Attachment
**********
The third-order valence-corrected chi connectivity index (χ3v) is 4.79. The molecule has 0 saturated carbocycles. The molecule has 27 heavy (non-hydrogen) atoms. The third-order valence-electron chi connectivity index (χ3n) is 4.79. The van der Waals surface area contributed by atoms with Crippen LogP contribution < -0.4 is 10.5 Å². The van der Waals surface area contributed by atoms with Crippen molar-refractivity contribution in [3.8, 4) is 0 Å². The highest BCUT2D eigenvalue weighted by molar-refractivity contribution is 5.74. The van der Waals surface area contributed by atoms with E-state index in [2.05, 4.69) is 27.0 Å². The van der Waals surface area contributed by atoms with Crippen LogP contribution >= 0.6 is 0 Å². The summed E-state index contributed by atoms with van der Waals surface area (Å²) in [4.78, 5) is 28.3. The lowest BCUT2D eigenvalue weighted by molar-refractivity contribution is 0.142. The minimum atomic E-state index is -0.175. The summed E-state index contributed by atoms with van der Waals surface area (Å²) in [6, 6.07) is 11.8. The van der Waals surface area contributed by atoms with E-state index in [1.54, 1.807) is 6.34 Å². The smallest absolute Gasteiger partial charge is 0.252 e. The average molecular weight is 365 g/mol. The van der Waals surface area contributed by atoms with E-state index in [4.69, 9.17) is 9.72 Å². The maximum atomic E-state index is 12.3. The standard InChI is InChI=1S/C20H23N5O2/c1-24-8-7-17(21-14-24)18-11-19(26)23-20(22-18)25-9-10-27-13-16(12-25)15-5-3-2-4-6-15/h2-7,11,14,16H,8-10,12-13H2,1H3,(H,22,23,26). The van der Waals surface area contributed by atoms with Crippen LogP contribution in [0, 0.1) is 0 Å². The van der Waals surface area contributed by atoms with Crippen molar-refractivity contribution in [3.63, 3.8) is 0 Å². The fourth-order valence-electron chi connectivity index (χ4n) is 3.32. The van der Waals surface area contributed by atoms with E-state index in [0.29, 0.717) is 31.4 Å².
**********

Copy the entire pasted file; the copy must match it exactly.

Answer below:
The third-order valence-corrected chi connectivity index (χ3v) is 4.79. The molecule has 0 saturated carbocycles. The molecule has 27 heavy (non-hydrogen) atoms. The third-order valence-electron chi connectivity index (χ3n) is 4.79. The van der Waals surface area contributed by atoms with Crippen LogP contribution < -0.4 is 10.5 Å². The van der Waals surface area contributed by atoms with Crippen molar-refractivity contribution in [3.8, 4) is 0 Å². The highest BCUT2D eigenvalue weighted by molar-refractivity contribution is 5.74. The van der Waals surface area contributed by atoms with E-state index in [2.05, 4.69) is 27.0 Å². The van der Waals surface area contributed by atoms with Crippen LogP contribution >= 0.6 is 0 Å². The summed E-state index contributed by atoms with van der Waals surface area (Å²) in [4.78, 5) is 28.3. The lowest BCUT2D eigenvalue weighted by molar-refractivity contribution is 0.142. The minimum atomic E-state index is -0.175. The summed E-state index contributed by atoms with van der Waals surface area (Å²) in [6, 6.07) is 11.8. The van der Waals surface area contributed by atoms with E-state index in [1.54, 1.807) is 6.34 Å². The smallest absolute Gasteiger partial charge is 0.252 e. The average molecular weight is 365 g/mol. The van der Waals surface area contributed by atoms with E-state index in [4.69, 9.17) is 9.72 Å². The maximum atomic E-state index is 12.3. The standard InChI is InChI=1S/C20H23N5O2/c1-24-8-7-17(21-14-24)18-11-19(26)23-20(22-18)25-9-10-27-13-16(12-25)15-5-3-2-4-6-15/h2-7,11,14,16H,8-10,12-13H2,1H3,(H,22,23,26). The van der Waals surface area contributed by atoms with Crippen LogP contribution in [0, 0.1) is 0 Å². The van der Waals surface area contributed by atoms with Crippen molar-refractivity contribution in [3.63, 3.8) is 0 Å². The fourth-order valence-electron chi connectivity index (χ4n) is 3.32. The van der Waals surface area contributed by atoms with E-state index in [0.29, 0.717) is 31.4 Å².